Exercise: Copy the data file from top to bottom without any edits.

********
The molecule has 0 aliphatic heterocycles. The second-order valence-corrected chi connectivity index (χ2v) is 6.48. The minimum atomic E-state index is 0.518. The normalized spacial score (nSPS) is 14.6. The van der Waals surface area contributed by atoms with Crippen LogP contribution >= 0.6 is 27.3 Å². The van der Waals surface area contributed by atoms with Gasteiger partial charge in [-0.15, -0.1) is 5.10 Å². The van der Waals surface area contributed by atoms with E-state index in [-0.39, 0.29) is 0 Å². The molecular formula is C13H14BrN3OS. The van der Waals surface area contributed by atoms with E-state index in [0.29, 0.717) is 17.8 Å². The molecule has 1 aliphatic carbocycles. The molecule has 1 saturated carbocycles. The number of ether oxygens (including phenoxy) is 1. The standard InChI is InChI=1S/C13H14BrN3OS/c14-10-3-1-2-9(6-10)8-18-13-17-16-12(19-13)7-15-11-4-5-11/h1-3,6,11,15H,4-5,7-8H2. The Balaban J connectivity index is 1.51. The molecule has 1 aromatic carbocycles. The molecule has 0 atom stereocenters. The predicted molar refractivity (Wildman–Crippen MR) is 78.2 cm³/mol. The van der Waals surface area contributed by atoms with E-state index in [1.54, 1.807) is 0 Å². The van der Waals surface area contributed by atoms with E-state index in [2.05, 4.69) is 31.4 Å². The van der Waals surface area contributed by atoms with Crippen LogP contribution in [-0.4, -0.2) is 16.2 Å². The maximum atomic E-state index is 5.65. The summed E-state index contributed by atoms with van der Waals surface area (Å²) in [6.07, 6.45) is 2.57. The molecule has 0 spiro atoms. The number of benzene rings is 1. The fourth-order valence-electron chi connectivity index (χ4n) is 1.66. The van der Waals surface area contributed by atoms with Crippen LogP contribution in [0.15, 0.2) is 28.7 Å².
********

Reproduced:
The molecule has 0 aliphatic heterocycles. The second-order valence-corrected chi connectivity index (χ2v) is 6.48. The minimum atomic E-state index is 0.518. The normalized spacial score (nSPS) is 14.6. The van der Waals surface area contributed by atoms with Crippen LogP contribution >= 0.6 is 27.3 Å². The van der Waals surface area contributed by atoms with Gasteiger partial charge in [-0.15, -0.1) is 5.10 Å². The van der Waals surface area contributed by atoms with E-state index in [-0.39, 0.29) is 0 Å². The molecular formula is C13H14BrN3OS. The van der Waals surface area contributed by atoms with E-state index in [0.29, 0.717) is 17.8 Å². The molecule has 1 aliphatic carbocycles. The molecule has 1 saturated carbocycles. The number of ether oxygens (including phenoxy) is 1. The standard InChI is InChI=1S/C13H14BrN3OS/c14-10-3-1-2-9(6-10)8-18-13-17-16-12(19-13)7-15-11-4-5-11/h1-3,6,11,15H,4-5,7-8H2. The Balaban J connectivity index is 1.51. The molecule has 1 aromatic carbocycles. The molecule has 0 atom stereocenters. The predicted molar refractivity (Wildman–Crippen MR) is 78.2 cm³/mol. The van der Waals surface area contributed by atoms with E-state index in [1.54, 1.807) is 0 Å². The van der Waals surface area contributed by atoms with E-state index in [2.05, 4.69) is 31.4 Å². The van der Waals surface area contributed by atoms with Crippen LogP contribution in [-0.4, -0.2) is 16.2 Å². The maximum atomic E-state index is 5.65. The summed E-state index contributed by atoms with van der Waals surface area (Å²) in [6.07, 6.45) is 2.57. The molecule has 0 spiro atoms. The number of benzene rings is 1. The fourth-order valence-electron chi connectivity index (χ4n) is 1.66. The van der Waals surface area contributed by atoms with Crippen LogP contribution in [0.15, 0.2) is 28.7 Å².